6. The accused denied his participation in the incidentof assault on the deceased. His defence is that a day beforethe incident he had left village Singpur and gone toAhmedabad in order to attend hearing in an election appealfiled by him before Additional Development Commissioner whichwas scheduled to be heard on 6.7.1989 at Gandhinagar.According to the accused-appellant there was yet another case- a criminal case under Section 409 IPC wherein he wasaccused and pending for trial in the Court of JudicialMagistrate at Vyara. Therein, also the date of hearing wasappointed as 6.7.1989 and his personal appearance wasrequired. In the election appeal Kantilal Shah, DW-3 was theadvocate appointed by him. The election appeal had come upfor hearing on 14.6.1989 and was adjourned for hearing on6.7.1989. In the criminal case at Vyara Dhansukhbhai DW-4was the counsel appointed by the accused-appellant. KantilalShah DW-3 had, on the hearing being adjourned on 14.6.1989,sent a postcard to the accused-appellant informing him thatthe hearing would positively take place on 6.7.1989 which hemust attend. As the accused appellant could not haveattended both the cases, i.e., the criminal case at Vyara andthe election appeal at Gandhi Nagar, both fixed for 6.7.1989,he had through counsel Shri Dhansukhbhai DW-4 moved anapplication in the Court of Judicial Magistrate, Vyaraseeking exemption from personal appearance and anadjournment. This application was rejected on 6.7.1989 andthe learned Judicial Magistrate at Vyara directed warrants tobe issued against the accused. However, theaccused-appellant did attend the hearing before the Addl.Development Commissioner on 6.7.1989. The hearing commencedafter 11.00 a.m. and continued upto 2.30 p.m.

7. The version of the defence proceeds to say that theaccused-appellant went to see and was going around the zoo atAhmedabad for about half an hour commencing at 4.00 p.m.Thereafter, he went to Gandhi Nagar to meet one Rahulbhai whois employed as a clerk in the Secretariat at Gandhi Nagar.He secured pass for entry in the Secretariat and he signedthe entry register wherein his name is mentioned along withhis signatures. The accused then returned to Ahmedabad andwent to stay with one Manekbhai DW-2. It was at aboutmidnight that Manekbhai and Dineshbhai went to see off theaccused-appellant at the bus station at Ahmedabad where theaccused-appellant boarded a bus originating from a station inRajasthan and proceeding to Songadh and reached Singpur inthe morning of 7.7.1989. This register was summoned inevidence and the accused-appellant appearing as DW-2 hasdeposed on oath to the entry made in his presence by theconcerned clerk and the signatures put up by him on theregister.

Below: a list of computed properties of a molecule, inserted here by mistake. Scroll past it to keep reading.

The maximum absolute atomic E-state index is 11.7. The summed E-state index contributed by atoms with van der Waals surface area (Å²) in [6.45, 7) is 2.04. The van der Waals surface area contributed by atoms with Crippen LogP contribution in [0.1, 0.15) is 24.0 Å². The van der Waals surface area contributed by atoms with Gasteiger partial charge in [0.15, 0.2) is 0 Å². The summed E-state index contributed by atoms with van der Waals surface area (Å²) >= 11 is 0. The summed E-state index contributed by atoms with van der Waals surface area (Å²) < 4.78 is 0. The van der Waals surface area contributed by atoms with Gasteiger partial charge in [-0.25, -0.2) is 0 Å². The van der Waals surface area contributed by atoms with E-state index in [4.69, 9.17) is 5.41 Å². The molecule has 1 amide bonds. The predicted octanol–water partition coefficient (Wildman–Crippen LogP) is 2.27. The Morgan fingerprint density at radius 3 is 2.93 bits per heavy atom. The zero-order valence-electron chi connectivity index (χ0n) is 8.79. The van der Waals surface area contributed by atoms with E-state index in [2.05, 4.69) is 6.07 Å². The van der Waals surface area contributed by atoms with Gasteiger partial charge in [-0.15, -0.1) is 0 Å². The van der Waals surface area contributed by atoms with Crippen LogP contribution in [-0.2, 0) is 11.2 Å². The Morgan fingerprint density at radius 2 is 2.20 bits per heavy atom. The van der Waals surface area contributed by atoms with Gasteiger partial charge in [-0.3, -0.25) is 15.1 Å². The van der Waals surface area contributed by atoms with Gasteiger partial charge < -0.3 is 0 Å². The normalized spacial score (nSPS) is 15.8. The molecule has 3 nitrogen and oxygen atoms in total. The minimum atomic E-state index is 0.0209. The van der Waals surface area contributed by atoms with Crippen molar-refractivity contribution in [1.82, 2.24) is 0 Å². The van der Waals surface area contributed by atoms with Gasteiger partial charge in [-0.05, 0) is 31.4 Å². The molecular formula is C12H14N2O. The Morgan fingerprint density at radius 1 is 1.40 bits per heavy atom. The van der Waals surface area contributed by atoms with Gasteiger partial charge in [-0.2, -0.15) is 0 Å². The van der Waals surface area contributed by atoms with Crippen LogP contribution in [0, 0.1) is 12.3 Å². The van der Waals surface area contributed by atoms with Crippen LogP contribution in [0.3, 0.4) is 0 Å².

8. The accused himself chose to appear in witness boxand took oath to depose in support of his own version. Healso examined Kantilal Shah, Advocate DW-3 and Ramanbhai DW-5clerk in the office of the Additional DevelopmentCommissioner. According to Ramanbhai DW-5 the AdditionalDevelopment Commissioner was regular in coming to the officeat 10.30 a.m. and his routine was to attend to miscellaneouswork, including disposal of the mail received, for about halfan hour and commence hearing of cases at 11.00 a.m. Theappellant's case was at item No. 4. The first three casesdid not proceed and therefore the hearing of the appellant'scase was taken up at about 11.30 a.m. and lasted upto 2.00or 2.30 p.m. In the record maintained in the office ofAddl. Development Commissioner, the presence of theaccused-appellant alongwith his counsel Kantilal Shah DW-3 isrecorded and both have signed in token of their havingattended the office of Addl. Development Commissioner andparticipated in the hearing. Ramanbhai DW-5 has furtherdeposed that he used to remain present during the course ofhearings by the Additional Development Commissioner and takenotes of the submissions made which he did on 6.7.1989 also.In view of the involvement of the accused-appellant havingbeen alleged in the incident, he moved an application to theAddl. Development Commissioner to issue Certificate showinghis presence in the office of the Add. DevelopmentCommissioner on 6.7.1989. Certificate in that regard wasissued though the time at which the accused-appellant waspresent before the Addl. Development Commissioner was notmentioned in the certificate; obviously because record ofsuch time is not maintained. The fact remains that theaccused-appellant was in attendance in the office ofAdditional Development Commissioner at Gandhinagar some timeafter 11.00 a.m. on that day. The post-card dated 19.6.1989written by Kantilal Shah, Advocate to the accused-appellantand sent through post bearing postal stamps and seals wasproduced in evidence wherein it has been communicated by thecounsel to the appellant that his default in appearance on14.6.1989 was viewed seriously and his appearance on 6.7.1989was a must. On this very ground the appellant had moved anapplication before the Judicial Magistrate Vyara seekingexemption from personal appearance on 6.7.1989. In supportof the said application the post-card sent by advocateKantilal Shah was filed. The record of this applicationaccompanied by post-card was summoned in the Trial Court andproved by Dhansukhbhai, Advocate DW-4 appearing for theaccused-appellant before the Magistrate's Court at Vyara.